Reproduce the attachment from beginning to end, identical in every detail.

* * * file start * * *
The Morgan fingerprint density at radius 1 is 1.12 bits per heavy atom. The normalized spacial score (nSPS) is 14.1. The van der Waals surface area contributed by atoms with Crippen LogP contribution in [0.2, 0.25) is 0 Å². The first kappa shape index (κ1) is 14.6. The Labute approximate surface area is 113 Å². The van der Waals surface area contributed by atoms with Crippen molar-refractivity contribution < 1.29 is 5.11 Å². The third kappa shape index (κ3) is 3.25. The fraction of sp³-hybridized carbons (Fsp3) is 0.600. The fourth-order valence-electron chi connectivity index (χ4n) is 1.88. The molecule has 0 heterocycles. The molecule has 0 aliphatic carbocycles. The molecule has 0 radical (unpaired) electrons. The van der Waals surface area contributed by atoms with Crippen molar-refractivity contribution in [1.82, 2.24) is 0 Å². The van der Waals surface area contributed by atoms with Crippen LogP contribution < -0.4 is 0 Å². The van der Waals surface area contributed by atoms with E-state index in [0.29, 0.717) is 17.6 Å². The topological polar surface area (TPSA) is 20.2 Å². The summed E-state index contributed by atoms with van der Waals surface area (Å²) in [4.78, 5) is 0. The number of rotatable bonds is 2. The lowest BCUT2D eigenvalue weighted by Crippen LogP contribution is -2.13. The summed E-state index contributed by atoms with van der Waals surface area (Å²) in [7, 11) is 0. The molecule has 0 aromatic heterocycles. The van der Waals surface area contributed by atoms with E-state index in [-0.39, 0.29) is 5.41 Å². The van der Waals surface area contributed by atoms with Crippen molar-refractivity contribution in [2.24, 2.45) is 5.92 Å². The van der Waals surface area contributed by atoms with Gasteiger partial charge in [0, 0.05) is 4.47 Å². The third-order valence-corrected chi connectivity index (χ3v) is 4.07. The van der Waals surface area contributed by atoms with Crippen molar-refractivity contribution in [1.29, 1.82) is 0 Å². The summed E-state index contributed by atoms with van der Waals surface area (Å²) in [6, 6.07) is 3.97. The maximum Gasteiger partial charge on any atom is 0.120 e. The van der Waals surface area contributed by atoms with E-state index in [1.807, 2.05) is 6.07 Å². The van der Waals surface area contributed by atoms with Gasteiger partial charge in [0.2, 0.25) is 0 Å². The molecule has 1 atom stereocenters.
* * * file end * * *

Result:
The Morgan fingerprint density at radius 1 is 1.12 bits per heavy atom. The normalized spacial score (nSPS) is 14.1. The van der Waals surface area contributed by atoms with Crippen LogP contribution in [0.2, 0.25) is 0 Å². The first kappa shape index (κ1) is 14.6. The Labute approximate surface area is 113 Å². The van der Waals surface area contributed by atoms with Crippen molar-refractivity contribution < 1.29 is 5.11 Å². The third kappa shape index (κ3) is 3.25. The fraction of sp³-hybridized carbons (Fsp3) is 0.600. The fourth-order valence-electron chi connectivity index (χ4n) is 1.88. The molecule has 0 heterocycles. The molecule has 0 aliphatic carbocycles. The molecule has 0 radical (unpaired) electrons. The van der Waals surface area contributed by atoms with Crippen molar-refractivity contribution in [1.82, 2.24) is 0 Å². The van der Waals surface area contributed by atoms with Crippen LogP contribution < -0.4 is 0 Å². The van der Waals surface area contributed by atoms with E-state index in [0.29, 0.717) is 17.6 Å². The topological polar surface area (TPSA) is 20.2 Å². The summed E-state index contributed by atoms with van der Waals surface area (Å²) in [4.78, 5) is 0. The number of rotatable bonds is 2. The lowest BCUT2D eigenvalue weighted by Crippen LogP contribution is -2.13. The summed E-state index contributed by atoms with van der Waals surface area (Å²) in [7, 11) is 0. The molecule has 0 aromatic heterocycles. The van der Waals surface area contributed by atoms with E-state index in [-0.39, 0.29) is 5.41 Å². The van der Waals surface area contributed by atoms with Crippen molar-refractivity contribution in [2.24, 2.45) is 5.92 Å². The van der Waals surface area contributed by atoms with Gasteiger partial charge in [0, 0.05) is 4.47 Å². The third-order valence-corrected chi connectivity index (χ3v) is 4.07. The van der Waals surface area contributed by atoms with Crippen molar-refractivity contribution in [1.29, 1.82) is 0 Å². The summed E-state index contributed by atoms with van der Waals surface area (Å²) in [6, 6.07) is 3.97. The maximum Gasteiger partial charge on any atom is 0.120 e. The van der Waals surface area contributed by atoms with E-state index in [1.807, 2.05) is 6.07 Å². The van der Waals surface area contributed by atoms with Gasteiger partial charge in [0.2, 0.25) is 0 Å². The molecule has 1 atom stereocenters.